Thus, Horikawa’s calabash collection stands not only as a testament to the artistry and mastery of early Hawaiian carvers but also as a historical tracing of a wood once prized for its functionality and beauty now close to extinction. “I can count on two hands the number that still exist on this island.” And one of them happens to be in his own backyard. “Niu Valley had a nursery at one time, and I heard they were the source. They had one left.” Horikawa’s tree has been growing for almost 50 years.

All 120 or so of Horikawa’s calabashes, which he comfortably refers to as ‘umeke, range in size, shape, and elements of skill, and all hold a special place in his collection and in his fondness for each piece’s respective uniqueness.

One of his most charming is a fingerbowl with a little handle and an interior phalange used to wipe poi, perhaps, from a finger. Such fingerbowls are thought to have found their way to the Hawaiian Islands after western contact and would have denoted a high chiefly rank because, in earlier times, community bowls versus those for an individual were used.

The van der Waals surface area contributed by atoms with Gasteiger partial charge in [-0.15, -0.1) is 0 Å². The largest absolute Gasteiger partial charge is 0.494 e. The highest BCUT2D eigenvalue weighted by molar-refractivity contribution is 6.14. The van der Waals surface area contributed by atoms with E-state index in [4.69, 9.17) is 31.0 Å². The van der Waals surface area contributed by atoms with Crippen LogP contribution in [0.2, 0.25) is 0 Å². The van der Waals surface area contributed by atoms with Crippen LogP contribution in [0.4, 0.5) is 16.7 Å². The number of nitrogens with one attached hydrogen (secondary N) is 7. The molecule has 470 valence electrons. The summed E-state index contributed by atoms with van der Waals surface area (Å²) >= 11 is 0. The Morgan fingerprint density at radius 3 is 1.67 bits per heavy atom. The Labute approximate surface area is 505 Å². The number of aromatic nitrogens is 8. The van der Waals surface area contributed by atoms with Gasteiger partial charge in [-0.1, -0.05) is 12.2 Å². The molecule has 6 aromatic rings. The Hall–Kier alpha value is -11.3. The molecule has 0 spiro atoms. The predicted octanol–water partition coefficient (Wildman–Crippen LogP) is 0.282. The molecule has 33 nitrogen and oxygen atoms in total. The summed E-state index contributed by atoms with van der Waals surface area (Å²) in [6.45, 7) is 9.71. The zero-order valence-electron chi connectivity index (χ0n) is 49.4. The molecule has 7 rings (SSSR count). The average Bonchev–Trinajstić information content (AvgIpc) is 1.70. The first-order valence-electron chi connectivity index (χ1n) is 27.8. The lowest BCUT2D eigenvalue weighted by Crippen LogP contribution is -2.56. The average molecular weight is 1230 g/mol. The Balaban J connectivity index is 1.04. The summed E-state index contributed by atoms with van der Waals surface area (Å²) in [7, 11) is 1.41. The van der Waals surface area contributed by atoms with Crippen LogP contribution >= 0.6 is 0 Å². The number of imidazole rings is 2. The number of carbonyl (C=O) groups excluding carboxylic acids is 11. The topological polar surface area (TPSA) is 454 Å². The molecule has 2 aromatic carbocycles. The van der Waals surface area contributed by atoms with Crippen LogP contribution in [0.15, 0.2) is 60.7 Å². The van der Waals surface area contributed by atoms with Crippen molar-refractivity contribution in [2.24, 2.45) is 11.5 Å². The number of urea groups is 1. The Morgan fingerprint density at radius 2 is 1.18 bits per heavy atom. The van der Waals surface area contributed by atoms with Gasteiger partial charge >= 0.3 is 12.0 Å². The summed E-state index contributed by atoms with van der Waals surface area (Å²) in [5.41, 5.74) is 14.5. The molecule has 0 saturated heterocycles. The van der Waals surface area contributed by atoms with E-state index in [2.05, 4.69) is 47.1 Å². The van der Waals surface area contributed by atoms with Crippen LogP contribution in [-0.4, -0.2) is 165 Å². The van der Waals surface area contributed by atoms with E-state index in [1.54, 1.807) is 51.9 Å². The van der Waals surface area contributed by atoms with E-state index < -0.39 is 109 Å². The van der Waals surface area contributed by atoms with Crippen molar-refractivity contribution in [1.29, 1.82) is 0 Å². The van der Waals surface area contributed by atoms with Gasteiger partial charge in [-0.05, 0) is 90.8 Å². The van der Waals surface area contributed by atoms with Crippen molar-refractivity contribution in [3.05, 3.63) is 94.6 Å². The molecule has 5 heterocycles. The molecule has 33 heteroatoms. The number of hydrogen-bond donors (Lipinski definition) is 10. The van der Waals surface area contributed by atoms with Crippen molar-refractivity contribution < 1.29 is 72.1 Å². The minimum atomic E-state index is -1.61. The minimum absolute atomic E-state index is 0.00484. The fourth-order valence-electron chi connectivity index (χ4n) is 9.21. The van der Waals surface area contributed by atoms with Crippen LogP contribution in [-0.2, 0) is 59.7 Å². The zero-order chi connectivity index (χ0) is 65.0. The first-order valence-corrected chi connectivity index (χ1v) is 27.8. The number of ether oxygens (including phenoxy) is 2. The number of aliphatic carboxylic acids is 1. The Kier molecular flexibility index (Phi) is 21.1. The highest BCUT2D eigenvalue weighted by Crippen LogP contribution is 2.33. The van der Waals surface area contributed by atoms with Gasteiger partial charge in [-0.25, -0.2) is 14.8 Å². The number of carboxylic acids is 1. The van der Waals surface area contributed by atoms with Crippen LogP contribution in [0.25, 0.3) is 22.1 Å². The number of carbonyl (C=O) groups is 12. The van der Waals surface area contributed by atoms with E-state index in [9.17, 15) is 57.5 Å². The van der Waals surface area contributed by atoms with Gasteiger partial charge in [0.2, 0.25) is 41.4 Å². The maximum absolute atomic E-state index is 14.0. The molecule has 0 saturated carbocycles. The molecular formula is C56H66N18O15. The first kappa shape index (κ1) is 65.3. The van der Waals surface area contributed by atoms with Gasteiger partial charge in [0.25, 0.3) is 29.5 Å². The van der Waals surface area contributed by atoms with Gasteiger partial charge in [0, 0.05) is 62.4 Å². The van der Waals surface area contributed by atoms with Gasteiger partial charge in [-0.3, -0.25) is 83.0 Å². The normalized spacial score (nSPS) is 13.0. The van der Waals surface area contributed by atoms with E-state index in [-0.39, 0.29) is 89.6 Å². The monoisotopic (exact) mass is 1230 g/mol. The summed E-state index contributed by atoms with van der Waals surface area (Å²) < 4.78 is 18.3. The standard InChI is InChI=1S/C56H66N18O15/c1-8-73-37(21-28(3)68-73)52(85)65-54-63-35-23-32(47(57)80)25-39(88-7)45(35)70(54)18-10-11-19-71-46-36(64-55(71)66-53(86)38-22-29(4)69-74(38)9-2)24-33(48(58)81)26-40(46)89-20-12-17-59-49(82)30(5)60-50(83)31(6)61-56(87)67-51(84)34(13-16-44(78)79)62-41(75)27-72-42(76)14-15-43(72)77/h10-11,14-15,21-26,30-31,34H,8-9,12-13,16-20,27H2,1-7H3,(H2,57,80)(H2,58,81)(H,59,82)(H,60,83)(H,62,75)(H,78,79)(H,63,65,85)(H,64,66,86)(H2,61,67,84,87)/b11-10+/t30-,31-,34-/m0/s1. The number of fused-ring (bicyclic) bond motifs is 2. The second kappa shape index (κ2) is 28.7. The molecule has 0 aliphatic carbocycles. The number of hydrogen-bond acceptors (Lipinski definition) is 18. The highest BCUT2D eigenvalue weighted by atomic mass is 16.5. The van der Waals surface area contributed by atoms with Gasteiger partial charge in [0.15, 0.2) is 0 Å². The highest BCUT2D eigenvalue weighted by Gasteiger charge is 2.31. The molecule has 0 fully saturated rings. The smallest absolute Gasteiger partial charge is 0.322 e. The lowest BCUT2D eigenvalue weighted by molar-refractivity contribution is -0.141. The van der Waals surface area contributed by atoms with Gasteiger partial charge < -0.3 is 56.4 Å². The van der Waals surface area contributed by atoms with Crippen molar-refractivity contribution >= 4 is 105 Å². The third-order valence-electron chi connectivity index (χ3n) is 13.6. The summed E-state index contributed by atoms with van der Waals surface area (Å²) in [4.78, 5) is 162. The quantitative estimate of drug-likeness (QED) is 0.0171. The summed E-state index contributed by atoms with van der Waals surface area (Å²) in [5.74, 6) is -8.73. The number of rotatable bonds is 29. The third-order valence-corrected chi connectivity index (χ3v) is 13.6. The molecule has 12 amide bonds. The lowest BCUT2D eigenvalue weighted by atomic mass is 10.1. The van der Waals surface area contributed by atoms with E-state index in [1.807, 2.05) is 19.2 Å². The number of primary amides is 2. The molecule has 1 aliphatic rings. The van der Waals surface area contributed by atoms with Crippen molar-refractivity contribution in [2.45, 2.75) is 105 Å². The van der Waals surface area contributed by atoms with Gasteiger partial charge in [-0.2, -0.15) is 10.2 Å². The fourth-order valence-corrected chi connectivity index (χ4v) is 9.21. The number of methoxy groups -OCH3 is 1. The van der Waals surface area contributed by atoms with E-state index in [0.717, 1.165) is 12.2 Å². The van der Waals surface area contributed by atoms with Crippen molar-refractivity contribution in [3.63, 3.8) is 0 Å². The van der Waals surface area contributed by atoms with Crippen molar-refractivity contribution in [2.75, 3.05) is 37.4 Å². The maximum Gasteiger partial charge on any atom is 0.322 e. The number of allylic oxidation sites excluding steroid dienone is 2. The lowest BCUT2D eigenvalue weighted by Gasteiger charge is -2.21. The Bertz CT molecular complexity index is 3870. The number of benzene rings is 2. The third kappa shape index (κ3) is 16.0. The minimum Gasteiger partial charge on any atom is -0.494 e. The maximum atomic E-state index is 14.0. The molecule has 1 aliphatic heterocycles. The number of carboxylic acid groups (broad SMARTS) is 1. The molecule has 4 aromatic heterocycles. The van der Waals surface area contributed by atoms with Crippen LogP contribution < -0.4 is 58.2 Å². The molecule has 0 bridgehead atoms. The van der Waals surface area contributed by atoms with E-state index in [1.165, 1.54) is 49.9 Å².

Another impressive vessel is a small worn-looking bowl complete with woven sennit almost perfectly in tact—a container to hold fishhooks. As Horikawa explains, though, “It’s almost impossible to specifically date some of these pieces because little recorded information exists.”

Oblong platters were used for serving meat—fish, dog, or pig. Horikawa has an example of such a community food-sharing piece. It has a hole for cordage allowing the piece to have hung on a post within a hale.